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Increased Pleiotrophin Concentrations in Papillary Thyroid Cancer

  • Youn Hee Jee,

    Affiliation Eunice Kennedy Shriver National Institute of Child Health and Human Development, National Institutes of Health, Bethesda, Maryland, United States of America

  • Samira M. Sadowski,

    Affiliation Endocrine Oncology Branch, National Cancer Institute, National Institutes of Health, Bethesda, Maryland, United States of America

  • Francesco S. Celi,

    Affiliation Division of Endocrinology and Metabolism, Virginia Commonwealth University, Richmond, Virginia, United States of America

  • Liqiang Xi,

    Affiliation Center for Cancer Research, National Cancer Institute, National Institutes of Health, Bethesda, Maryland, United States of America

  • Mark Raffeld,

    Affiliation Center for Cancer Research, National Cancer Institute, National Institutes of Health, Bethesda, Maryland, United States of America

  • David B. Sacks,

    Affiliation Department of Laboratory Medicine, Clinical Center, National Institutes of Health, Bethesda, Maryland, United States of America

  • Alan T. Remaley,

    Affiliation Department of Laboratory Medicine, Clinical Center, National Institutes of Health, Bethesda, Maryland, United States of America

  • Anton Wellstein,

    Affiliation Department of Oncology, Georgetown University Medical Center and Lombardi Comprehensive Cancer Center, Washington, District of Columbia, United States of America

  • Electron Kebebew,

    Affiliation Endocrine Oncology Branch, National Cancer Institute, National Institutes of Health, Bethesda, Maryland, United States of America

  • Jeffrey Baron

    Affiliation Eunice Kennedy Shriver National Institute of Child Health and Human Development, National Institutes of Health, Bethesda, Maryland, United States of America

Increased Pleiotrophin Concentrations in Papillary Thyroid Cancer

  • Youn Hee Jee, 
  • Samira M. Sadowski, 
  • Francesco S. Celi, 
  • Liqiang Xi, 
  • Mark Raffeld, 
  • David B. Sacks, 
  • Alan T. Remaley, 
  • Anton Wellstein, 
  • Electron Kebebew, 
  • Jeffrey Baron



Thyroid nodules are common, and approximately 5% of these nodules are malignant. Pleiotrophin (PTN) is a heparin-binding growth factor which is overexpressed in many cancers. The expression of PTN in papillary thyroid cancer (PTC) is unknown.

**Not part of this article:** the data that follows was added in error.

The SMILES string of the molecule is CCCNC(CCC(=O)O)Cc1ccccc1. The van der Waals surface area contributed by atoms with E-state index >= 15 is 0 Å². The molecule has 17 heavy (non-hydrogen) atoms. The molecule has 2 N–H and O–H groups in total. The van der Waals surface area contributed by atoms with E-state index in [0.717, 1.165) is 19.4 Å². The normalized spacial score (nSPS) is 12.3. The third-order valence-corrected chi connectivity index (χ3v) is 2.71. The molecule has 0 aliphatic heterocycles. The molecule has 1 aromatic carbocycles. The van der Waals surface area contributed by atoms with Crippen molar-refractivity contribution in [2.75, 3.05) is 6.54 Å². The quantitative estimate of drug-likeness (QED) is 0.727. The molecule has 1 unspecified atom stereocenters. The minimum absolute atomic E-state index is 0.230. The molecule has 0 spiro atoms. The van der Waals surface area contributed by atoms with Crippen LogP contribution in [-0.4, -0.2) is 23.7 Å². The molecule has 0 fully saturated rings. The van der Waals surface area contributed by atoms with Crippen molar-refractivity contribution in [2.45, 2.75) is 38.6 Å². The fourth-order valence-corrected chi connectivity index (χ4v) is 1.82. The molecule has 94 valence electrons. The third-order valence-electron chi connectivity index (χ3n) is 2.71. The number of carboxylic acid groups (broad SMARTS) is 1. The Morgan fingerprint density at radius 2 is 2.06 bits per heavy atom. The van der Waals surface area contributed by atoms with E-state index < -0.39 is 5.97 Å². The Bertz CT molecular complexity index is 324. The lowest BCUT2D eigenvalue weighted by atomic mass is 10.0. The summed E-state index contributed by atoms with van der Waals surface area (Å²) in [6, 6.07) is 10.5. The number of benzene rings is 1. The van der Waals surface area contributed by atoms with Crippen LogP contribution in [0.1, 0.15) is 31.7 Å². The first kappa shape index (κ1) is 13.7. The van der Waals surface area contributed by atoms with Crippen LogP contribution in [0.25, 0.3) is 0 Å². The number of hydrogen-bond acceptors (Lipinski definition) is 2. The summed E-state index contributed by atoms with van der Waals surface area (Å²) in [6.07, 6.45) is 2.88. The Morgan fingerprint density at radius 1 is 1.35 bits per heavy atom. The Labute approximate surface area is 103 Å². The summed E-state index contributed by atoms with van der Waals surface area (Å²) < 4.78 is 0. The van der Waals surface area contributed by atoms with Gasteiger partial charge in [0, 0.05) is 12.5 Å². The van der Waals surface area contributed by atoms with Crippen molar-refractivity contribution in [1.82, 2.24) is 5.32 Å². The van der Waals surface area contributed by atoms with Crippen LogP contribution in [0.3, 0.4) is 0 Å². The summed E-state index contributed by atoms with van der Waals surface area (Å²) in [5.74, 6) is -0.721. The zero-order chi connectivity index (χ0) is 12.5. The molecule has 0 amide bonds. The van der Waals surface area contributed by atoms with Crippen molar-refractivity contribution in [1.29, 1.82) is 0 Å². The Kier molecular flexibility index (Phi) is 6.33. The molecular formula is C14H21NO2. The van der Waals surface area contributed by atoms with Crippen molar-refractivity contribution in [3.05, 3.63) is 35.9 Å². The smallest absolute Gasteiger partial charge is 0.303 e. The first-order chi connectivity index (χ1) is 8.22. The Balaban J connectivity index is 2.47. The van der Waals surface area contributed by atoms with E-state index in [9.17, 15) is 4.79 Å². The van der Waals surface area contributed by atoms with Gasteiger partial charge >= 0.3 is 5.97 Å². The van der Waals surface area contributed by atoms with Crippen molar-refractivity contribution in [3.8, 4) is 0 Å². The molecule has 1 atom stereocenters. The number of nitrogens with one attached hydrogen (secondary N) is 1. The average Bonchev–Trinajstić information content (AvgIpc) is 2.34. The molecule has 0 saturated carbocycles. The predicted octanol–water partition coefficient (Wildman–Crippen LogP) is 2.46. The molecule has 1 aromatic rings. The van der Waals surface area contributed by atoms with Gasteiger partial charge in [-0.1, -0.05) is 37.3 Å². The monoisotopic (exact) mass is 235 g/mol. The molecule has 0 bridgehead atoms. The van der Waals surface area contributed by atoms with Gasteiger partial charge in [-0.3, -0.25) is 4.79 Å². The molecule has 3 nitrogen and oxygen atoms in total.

Method and Findings

74 subjects (age 47 ± 12 y, 15 males) who had thyroidectomy with a histological diagnosis: 79 benign nodules and 23 PTCs (10 classic, 6 tall cell, 6 follicular variant and 1 undetermined). Fine-needle aspiration (FNA) samples were obtained ex vivo from surgically excised tissue and assayed for PTN and thyroglobulin (Tg). Immunohistochemistry (IHC) was performed on tissue sections. In FNA samples, PTN concentration normalized to Tg was significantly higher in PTC than in benign nodules (16 ± 6 vs 0.3 ± 0.1 ng/mg, p < 0.001). In follicular variant of PTC (n = 6), the PTN/Tg ratio was also higher than in benign nodules (1.3 ± 0.6 vs 0.3 ± 0.1 ng/mg, P < 0.001, respectively). IHC showed cytoplasmic localization of PTN in PTC cells.


In ex vivo FNA samples, the PTN to thyroglobulin ratio was higher in PTCs, including follicular variant PTC, than in benign thyroid nodules. The findings raise the possibility that measurement of the PTN to Tg ratio may provide useful diagnostic and/or prognostic information in the evaluation of thyroid nodules.


Thyroid nodules occur frequently in the general population with a prevalence of approximately 3–7% for palpable masses [1, 2]. Approximately 5% of thyroid nodules are malignant [3] and the most common histological type is papillary thyroid cancer (PTC) [1]. Two major challenges facing clinicians are to distinguish malignant from benign nodules and to identify those thyroid malignancies that are aggressive [1]. Fine needle aspiration (FNA) cytology represents the primary preoperative diagnostic tool for the evaluation of thyroid nodules [4], but it is inconclusive in up to 30% of patients [5]. In particular, follicular variant PTC is difficult to distinguish from benign follicular lesions by cytology [6, 7].

Pleiotrophin (PTN) and midkine (MDK) are related polypeptide heparin-binding growth factors [8, 9]. PTN and MDK are overexpressed in various human cancers, where they are thought to promote cell survival, proliferation and angiogenesis, contributing to tumor growth [10, 11].